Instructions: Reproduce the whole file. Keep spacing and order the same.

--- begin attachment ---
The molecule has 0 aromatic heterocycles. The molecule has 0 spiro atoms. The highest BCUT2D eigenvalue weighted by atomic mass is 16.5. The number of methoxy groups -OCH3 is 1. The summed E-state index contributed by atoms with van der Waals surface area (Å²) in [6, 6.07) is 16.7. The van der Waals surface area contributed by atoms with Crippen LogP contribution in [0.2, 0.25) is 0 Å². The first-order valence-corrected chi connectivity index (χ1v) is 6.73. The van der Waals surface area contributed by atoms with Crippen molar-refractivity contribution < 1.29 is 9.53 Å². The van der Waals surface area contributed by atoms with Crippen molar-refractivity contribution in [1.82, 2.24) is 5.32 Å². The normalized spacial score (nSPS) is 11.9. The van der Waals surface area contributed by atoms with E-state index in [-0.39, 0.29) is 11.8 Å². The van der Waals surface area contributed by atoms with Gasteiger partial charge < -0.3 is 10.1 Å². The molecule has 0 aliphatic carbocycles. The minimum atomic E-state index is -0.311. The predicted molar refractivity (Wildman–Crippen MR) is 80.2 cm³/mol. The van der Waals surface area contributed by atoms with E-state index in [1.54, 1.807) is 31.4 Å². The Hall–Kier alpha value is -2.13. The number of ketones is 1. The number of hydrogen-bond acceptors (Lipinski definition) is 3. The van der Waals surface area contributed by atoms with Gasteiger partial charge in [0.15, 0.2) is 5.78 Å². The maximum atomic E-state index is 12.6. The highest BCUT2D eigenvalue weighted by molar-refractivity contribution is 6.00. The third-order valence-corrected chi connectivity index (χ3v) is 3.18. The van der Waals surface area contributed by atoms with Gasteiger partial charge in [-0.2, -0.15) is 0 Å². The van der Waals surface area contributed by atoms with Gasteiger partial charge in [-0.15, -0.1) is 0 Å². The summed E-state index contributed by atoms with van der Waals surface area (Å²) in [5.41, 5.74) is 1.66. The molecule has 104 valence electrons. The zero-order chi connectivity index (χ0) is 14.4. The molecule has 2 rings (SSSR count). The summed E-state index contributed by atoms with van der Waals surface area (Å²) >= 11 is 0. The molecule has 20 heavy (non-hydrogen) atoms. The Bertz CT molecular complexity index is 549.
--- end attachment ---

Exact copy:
The molecule has 0 aromatic heterocycles. The molecule has 0 spiro atoms. The highest BCUT2D eigenvalue weighted by atomic mass is 16.5. The number of methoxy groups -OCH3 is 1. The summed E-state index contributed by atoms with van der Waals surface area (Å²) in [6, 6.07) is 16.7. The van der Waals surface area contributed by atoms with Crippen LogP contribution in [0.2, 0.25) is 0 Å². The first-order valence-corrected chi connectivity index (χ1v) is 6.73. The van der Waals surface area contributed by atoms with Crippen molar-refractivity contribution < 1.29 is 9.53 Å². The van der Waals surface area contributed by atoms with Crippen molar-refractivity contribution in [1.82, 2.24) is 5.32 Å². The normalized spacial score (nSPS) is 11.9. The van der Waals surface area contributed by atoms with E-state index in [-0.39, 0.29) is 11.8 Å². The van der Waals surface area contributed by atoms with Gasteiger partial charge < -0.3 is 10.1 Å². The molecule has 0 aliphatic carbocycles. The minimum atomic E-state index is -0.311. The predicted molar refractivity (Wildman–Crippen MR) is 80.2 cm³/mol. The van der Waals surface area contributed by atoms with E-state index in [1.54, 1.807) is 31.4 Å². The Hall–Kier alpha value is -2.13. The number of ketones is 1. The number of hydrogen-bond acceptors (Lipinski definition) is 3. The van der Waals surface area contributed by atoms with Gasteiger partial charge in [0.15, 0.2) is 5.78 Å². The maximum atomic E-state index is 12.6. The highest BCUT2D eigenvalue weighted by molar-refractivity contribution is 6.00. The third-order valence-corrected chi connectivity index (χ3v) is 3.18. The van der Waals surface area contributed by atoms with Gasteiger partial charge in [-0.2, -0.15) is 0 Å². The van der Waals surface area contributed by atoms with Gasteiger partial charge in [-0.15, -0.1) is 0 Å². The summed E-state index contributed by atoms with van der Waals surface area (Å²) in [5.41, 5.74) is 1.66. The molecule has 104 valence electrons. The zero-order chi connectivity index (χ0) is 14.4. The molecule has 2 rings (SSSR count). The summed E-state index contributed by atoms with van der Waals surface area (Å²) >= 11 is 0. The molecule has 20 heavy (non-hydrogen) atoms. The Bertz CT molecular complexity index is 549.